ISIS in Yemen Adds Layer of Complexity to World’s Worst Humanitarian Crisis

Last week, the Saudi government announced that the leader of ISIS in Yemen was captured in a joint raid with Yemeni forces.

According to official reports, the raid was conducted by Saudi and Yemeni special forces, with support from the U.S.

The Saudis identified the Islamic State leader as Abu Osama al-Masri, a nom de guerre indicating that he is likely an Egyptian. What’s more, apparently the raid in which al-Masri was captured was not a recent one, relatively speaking. Yemeni military brass said the operation took place on 3 June. It’s not clear why Saudi officials waited more than three weeks to announce the successful operation.

The recent operation highlights the efforts of the U.S. and its allies against the Islamic State over the past several years. Even prior to the group’s major territorial losses in Syria and Iraq, ISIS has begun to invest considerable resources in the North African country. Soon ISIS in Yemen became a force to be reckoned with. Attacks began almost immediately after the Yemen “province” of ISIS was formed. The most devastating took place in March 2015, when suicide bombers unleashed enormous blasts at two Shia mosques in Sanaa, killing 137 people.

Later that same year, ISIS fighters killed the governor of the southern port city of Aden and, in May 2016, a pair of Islamic State suicide bombings in the same city targeted young men seeking to join the army, killing at least forty- five.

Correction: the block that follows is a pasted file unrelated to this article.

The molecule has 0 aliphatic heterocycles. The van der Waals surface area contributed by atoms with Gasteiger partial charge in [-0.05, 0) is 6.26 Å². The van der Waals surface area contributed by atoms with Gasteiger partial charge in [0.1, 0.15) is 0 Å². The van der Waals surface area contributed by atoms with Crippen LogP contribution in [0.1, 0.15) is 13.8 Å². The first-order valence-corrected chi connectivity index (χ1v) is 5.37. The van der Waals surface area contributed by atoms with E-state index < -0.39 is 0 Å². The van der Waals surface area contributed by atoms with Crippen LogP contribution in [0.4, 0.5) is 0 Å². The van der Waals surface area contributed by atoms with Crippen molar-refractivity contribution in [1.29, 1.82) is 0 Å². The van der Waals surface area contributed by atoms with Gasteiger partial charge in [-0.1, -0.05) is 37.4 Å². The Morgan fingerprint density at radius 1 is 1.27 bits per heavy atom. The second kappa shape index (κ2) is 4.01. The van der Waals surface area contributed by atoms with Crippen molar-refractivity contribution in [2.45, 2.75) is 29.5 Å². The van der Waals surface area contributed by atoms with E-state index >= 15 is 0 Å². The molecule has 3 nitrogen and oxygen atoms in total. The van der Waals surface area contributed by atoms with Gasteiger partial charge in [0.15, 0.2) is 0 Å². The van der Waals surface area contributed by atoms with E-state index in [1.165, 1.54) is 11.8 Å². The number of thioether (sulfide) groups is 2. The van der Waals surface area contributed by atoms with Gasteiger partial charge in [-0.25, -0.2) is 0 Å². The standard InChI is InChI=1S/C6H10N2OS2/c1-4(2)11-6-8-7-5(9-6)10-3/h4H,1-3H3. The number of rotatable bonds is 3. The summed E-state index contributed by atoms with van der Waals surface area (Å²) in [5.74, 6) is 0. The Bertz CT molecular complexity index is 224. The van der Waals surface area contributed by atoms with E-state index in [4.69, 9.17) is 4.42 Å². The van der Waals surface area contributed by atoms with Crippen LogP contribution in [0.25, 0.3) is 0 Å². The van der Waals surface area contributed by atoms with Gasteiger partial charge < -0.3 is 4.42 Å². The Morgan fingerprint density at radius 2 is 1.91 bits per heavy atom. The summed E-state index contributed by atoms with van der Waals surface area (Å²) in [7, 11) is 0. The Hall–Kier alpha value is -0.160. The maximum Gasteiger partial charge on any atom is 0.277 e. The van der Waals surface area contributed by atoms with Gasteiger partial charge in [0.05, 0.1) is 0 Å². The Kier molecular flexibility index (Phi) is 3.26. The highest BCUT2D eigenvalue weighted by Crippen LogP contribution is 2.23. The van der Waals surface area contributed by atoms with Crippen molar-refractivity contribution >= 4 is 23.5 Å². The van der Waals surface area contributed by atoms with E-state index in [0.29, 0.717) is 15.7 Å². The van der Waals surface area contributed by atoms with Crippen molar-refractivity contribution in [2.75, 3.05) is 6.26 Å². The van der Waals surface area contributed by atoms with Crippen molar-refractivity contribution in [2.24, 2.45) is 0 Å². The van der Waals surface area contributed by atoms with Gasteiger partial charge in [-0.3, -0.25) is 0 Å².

By early 2015, the Yemen government recognized the “real competition” between ISIS and al-Qaeda’s branch in the country known as al-Qaeda in the Arabian Peninsula, or AQAP. Over four years later, the fight between AQAP and ISIS in Yemen is still waging. The groups battle constantly not just for territory but for recruiters as well.

Indeed the presence of the group in Yemen adds a layer of complexity to the war, the worst humanitarian crisis facing the world today. All of the stakeholders in the country, whether they by Saudi coalition partners or the U.S., need to be aware that their efforts do not come at the cost of carving out more space for ISIS in Yemen to operate.

The opinions expressed here by contributors are their own and are not the view of OpsLens which seeks to provide a platform for experience-driven commentary on today's trending headlines in the U.S. and around the world. Have a different opinion or something more to add on this topic? Contact us for guidelines on submitting your own experience-driven commentary.
Samuel Siskind

Samuel Siskind studied intelligence research at the American Military University in West Virginia. He served as a squad commander in the Israeli Defense Force (IDF) Corp of Combat Engineers, in the Corps' ground battalions and later in its Intelligence Wing at regional and divisional stations. For the past five years, Samuel has worked as a consultant and researcher on physical and information security issues for private and governmental institutions, in the US, Africa, India, and Israel. He currently lives in Jerusalem.

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